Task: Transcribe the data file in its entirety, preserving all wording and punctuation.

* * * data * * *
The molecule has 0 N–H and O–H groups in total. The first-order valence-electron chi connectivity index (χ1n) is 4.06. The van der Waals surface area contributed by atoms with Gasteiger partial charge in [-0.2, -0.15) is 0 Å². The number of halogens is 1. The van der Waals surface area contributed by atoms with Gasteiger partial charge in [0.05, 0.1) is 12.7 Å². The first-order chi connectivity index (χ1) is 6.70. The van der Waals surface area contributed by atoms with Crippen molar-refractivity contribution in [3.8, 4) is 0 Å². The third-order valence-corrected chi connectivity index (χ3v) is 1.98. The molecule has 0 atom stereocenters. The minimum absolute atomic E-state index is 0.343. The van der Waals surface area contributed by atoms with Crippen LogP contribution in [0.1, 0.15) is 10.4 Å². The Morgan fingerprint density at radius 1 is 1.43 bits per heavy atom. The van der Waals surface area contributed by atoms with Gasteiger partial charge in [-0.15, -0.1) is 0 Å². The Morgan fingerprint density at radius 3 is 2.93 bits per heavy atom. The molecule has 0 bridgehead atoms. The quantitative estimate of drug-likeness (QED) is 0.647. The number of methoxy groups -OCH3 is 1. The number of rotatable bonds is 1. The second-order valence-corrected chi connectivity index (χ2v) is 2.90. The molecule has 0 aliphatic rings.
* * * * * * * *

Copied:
The molecule has 0 N–H and O–H groups in total. The first-order valence-electron chi connectivity index (χ1n) is 4.06. The van der Waals surface area contributed by atoms with Gasteiger partial charge in [-0.2, -0.15) is 0 Å². The number of halogens is 1. The van der Waals surface area contributed by atoms with Gasteiger partial charge in [0.05, 0.1) is 12.7 Å². The first-order chi connectivity index (χ1) is 6.70. The van der Waals surface area contributed by atoms with Crippen molar-refractivity contribution in [3.8, 4) is 0 Å². The third-order valence-corrected chi connectivity index (χ3v) is 1.98. The molecule has 0 atom stereocenters. The minimum absolute atomic E-state index is 0.343. The van der Waals surface area contributed by atoms with Crippen LogP contribution in [0.1, 0.15) is 10.4 Å². The Morgan fingerprint density at radius 1 is 1.43 bits per heavy atom. The van der Waals surface area contributed by atoms with Gasteiger partial charge in [-0.15, -0.1) is 0 Å². The Morgan fingerprint density at radius 3 is 2.93 bits per heavy atom. The molecule has 0 bridgehead atoms. The quantitative estimate of drug-likeness (QED) is 0.647. The number of methoxy groups -OCH3 is 1. The number of rotatable bonds is 1. The second-order valence-corrected chi connectivity index (χ2v) is 2.90. The molecule has 0 aliphatic rings.